By the end of our interview I only had one question. It was a personal question, one I almost hesitated to ask. “Why a restaurant,” I said, our time nearly up.
“I always wanted to own a restaurant. I’m a good cook and I enjoy eating. I make lots of good curries,” he offered.
The answer sounded a little too neat for my liking, and I think he must have sensed this from my lengthy pause. Then he shared this splendid bit: Central to his formative years are his memories of food. Many days as a child he stood beside his mother in the kitchen as she showed him a new recipe and the two cooked alongside each other to make classic Indian dishes. It was an education of sorts, but I got the sense from the lift in his voice that the experience had spun his senses around as only food can. For Ashknaz, it may be that food is his crucial connection. It made me wonder whether his journey from HP to restaurant life was in part an homage to the spirit of these days. I can’t say for sure, but if it is, he honors his mother and the boy who cooked alongside her.
When the frazzled and hungry go sniffing out for foodstuffs: Erik’s DeliCafe Catering
Ravenous lunch goers can still dream about fabled mountain-high sandwiches and have those dreams realized. At Erik’s DeliCafe catering, sandwiches are voluminous, layered with meat, vegetables, and smeared with creamy, tangy condiments. Here are some of their most popular catering items. The catering package serves thirty. Salads and sandwiches come in individual servings, box lunches, or group orders.
- The Casual Entertainer Package is a bevy of neatly packaged and sandwiched edibles. The package includes your choice of 30 assorted sandwiches, a house salad, your choice of a deli salad, and desserts. Sandwiches are simple, flavorful combinations, like Erik’s DeliCafe’s Rio Grande Club, a turkey sandwich topped with hickory-smoked bacon (with just a whisper of meaty smoke) and buttery pepper-jack cheese, and moistened with guacamole and a secret sauce, on toasted ciabatta roll. Add a round of carbonated drinks, and the afternoon becomes a joy.
- Sandwiches are the lifeblood of any productive office. That’s why we think Erik’s DeliCafe’s Classic Sandwich Box Lunches will bring a keener sense of purpose to the workplace. Far superior to the sad desk lunch, each box lunch contains your choice of a sandwich, chips, and a cookie (because adding a cookie works in everyone’s favor).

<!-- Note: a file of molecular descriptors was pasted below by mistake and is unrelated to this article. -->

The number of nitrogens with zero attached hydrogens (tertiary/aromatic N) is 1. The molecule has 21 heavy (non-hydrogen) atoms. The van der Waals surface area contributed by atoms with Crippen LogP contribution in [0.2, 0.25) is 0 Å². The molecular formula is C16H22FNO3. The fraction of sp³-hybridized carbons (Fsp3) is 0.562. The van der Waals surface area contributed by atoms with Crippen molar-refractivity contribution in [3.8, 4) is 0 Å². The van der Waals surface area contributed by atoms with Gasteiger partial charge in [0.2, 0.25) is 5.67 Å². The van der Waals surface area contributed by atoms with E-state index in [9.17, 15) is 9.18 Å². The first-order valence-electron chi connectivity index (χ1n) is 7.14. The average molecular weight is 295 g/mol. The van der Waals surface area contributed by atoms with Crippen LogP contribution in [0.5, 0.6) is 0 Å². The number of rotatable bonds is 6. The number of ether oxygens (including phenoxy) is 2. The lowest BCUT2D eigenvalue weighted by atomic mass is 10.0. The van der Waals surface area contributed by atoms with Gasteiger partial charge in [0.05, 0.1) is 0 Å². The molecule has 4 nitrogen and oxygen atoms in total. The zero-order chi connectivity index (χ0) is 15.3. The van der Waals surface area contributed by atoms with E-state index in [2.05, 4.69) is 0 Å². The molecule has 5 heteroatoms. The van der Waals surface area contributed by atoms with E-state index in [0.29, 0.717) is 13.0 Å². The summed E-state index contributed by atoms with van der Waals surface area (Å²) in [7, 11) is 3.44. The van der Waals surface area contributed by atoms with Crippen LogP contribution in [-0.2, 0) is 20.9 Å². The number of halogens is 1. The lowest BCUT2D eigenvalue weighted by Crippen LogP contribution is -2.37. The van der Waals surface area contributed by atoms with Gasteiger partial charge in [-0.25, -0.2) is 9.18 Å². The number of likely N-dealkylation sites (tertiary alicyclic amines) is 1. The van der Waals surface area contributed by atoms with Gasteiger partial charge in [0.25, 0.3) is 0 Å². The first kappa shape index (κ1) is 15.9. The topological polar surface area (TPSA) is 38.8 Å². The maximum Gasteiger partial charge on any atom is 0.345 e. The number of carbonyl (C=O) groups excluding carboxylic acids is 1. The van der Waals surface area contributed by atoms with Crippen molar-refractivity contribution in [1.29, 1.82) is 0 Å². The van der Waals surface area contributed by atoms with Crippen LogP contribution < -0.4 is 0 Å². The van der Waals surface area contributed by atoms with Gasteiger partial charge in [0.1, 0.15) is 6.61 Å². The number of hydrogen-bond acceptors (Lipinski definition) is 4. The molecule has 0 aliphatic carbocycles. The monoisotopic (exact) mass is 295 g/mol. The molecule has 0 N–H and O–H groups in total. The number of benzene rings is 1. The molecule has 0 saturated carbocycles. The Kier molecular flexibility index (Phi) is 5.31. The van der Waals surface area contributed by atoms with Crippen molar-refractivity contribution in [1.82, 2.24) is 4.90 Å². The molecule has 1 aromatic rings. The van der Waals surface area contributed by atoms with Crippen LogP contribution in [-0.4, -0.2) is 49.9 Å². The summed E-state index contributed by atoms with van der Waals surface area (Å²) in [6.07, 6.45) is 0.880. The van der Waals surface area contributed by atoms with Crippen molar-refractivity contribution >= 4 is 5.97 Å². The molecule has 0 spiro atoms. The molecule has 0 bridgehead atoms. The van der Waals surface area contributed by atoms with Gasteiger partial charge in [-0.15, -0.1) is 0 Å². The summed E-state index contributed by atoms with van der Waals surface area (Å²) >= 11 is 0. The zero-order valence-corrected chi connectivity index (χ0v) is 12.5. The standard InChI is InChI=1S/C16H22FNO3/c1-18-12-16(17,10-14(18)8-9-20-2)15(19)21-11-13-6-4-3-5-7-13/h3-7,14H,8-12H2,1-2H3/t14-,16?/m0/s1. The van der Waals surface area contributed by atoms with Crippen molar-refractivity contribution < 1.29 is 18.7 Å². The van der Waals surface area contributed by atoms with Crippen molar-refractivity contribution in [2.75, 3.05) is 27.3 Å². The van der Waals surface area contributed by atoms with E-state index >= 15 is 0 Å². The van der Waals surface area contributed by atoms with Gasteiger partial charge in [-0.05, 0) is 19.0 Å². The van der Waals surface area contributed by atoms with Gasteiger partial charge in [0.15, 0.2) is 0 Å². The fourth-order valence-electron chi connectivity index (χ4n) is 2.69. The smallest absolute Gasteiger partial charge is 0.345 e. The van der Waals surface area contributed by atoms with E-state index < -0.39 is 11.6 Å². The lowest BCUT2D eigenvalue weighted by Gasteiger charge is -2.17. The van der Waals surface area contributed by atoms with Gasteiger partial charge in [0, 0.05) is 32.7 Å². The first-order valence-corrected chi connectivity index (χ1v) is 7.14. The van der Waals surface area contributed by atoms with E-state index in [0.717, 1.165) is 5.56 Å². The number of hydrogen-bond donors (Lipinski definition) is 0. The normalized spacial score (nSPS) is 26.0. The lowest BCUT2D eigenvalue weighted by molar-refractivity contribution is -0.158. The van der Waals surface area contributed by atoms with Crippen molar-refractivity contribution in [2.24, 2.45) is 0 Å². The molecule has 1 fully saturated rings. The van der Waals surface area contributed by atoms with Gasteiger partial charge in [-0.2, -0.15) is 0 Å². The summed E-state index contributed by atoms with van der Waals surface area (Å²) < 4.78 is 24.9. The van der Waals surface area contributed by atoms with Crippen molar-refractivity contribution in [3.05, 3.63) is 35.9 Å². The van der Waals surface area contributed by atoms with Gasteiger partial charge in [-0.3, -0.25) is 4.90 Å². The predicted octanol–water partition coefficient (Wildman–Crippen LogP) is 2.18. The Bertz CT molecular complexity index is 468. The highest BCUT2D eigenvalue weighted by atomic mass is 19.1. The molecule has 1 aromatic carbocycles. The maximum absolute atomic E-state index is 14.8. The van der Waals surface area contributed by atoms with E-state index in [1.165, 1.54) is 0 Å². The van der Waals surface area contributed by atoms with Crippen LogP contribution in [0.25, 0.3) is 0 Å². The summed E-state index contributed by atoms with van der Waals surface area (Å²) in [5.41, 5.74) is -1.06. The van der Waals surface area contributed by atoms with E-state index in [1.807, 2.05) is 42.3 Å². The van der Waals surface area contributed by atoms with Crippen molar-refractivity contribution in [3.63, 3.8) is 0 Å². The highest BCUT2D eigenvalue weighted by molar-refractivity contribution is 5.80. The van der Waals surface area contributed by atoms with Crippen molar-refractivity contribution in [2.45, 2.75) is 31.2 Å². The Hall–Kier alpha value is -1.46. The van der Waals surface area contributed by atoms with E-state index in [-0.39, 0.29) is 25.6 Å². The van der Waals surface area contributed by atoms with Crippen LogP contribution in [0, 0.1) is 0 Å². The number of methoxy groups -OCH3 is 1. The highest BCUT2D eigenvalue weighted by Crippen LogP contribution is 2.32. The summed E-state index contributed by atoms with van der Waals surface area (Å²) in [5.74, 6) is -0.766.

- If you need to turn to an occasion for comfort and joy, have at the Turkey Walnut Pesto Sandwich, patterned with pretty avocado slices, shaved turkey breast, Monterey Jack (the mild, ivory-butter colored cheese), crunchy sprouts, on top of a thick stripe of house-made walnut aioli, smeared on hearty 9-grain wheat bread. You’ll find people slinking off for seconds.
- Office workers who want to drown their sorrows in a pile of pastrami and turkey should order the Pot Belly, a sandwich that unifies textures and flavors. Erik’s DeliCafe piles the sandwich high: grainy tender pastrami alternates with slices of lean turkey breast, Monterey Jack cheese, bracing red onions, tomatoes, and crunchy locally sourced sprouts, all sandwiched in freshly baked sourdough. Those who’ve had the flavorful Pot Belly sandwich find themselves begging for it week after week.
- If you want to taste unbridled flavors, Erik’s DeliCafe’s Thai Chicken Wrap starts with a lemongrass-suffused tortilla, a tender parcel to the most beautiful offerings: hearty slices of chicken breast, buttery-ripe mango, red bell peppers, an aromatic trio of mint, cilantro, and scallions, peanuts for crunch, and a spicy peanut sauce for oomph.
- Erik’s DeliCafe also has soups galore for what ails you. The Butternut Squash, blended with sweet potatoes and finished with heavy cream, a dollop of honey, and woody fresh sage, can revive anyone at the office on the rainiest of days. Ashknaz’s favorite is the New England Clam Chowder, made with chopped sea clams and finished with fresh herbs, spices, and a hint of cayenne. The chowder is so powerfully appealing that even Ashknaz can’t get enough of it—even though he’s owned Erik’s DeliCafe for five years.
- Remember, finally, that people will happily sit through a sales pitch, so long as they are given a crisp cookie. At Erik’s DeliCafe, cookies are crisped perfectly, just so the edges darken. Order the Chocolate Chip Cookies, which serve a dozen, or the chewy Double Fudge Brownies. And maybe remember that sandwiches are best when washed down with a carbonated drink. The soft drinks are so cold they bead with condensation.
Intoxicating sandwiches can bring a keener sense of purpose to the workplace. Hungry?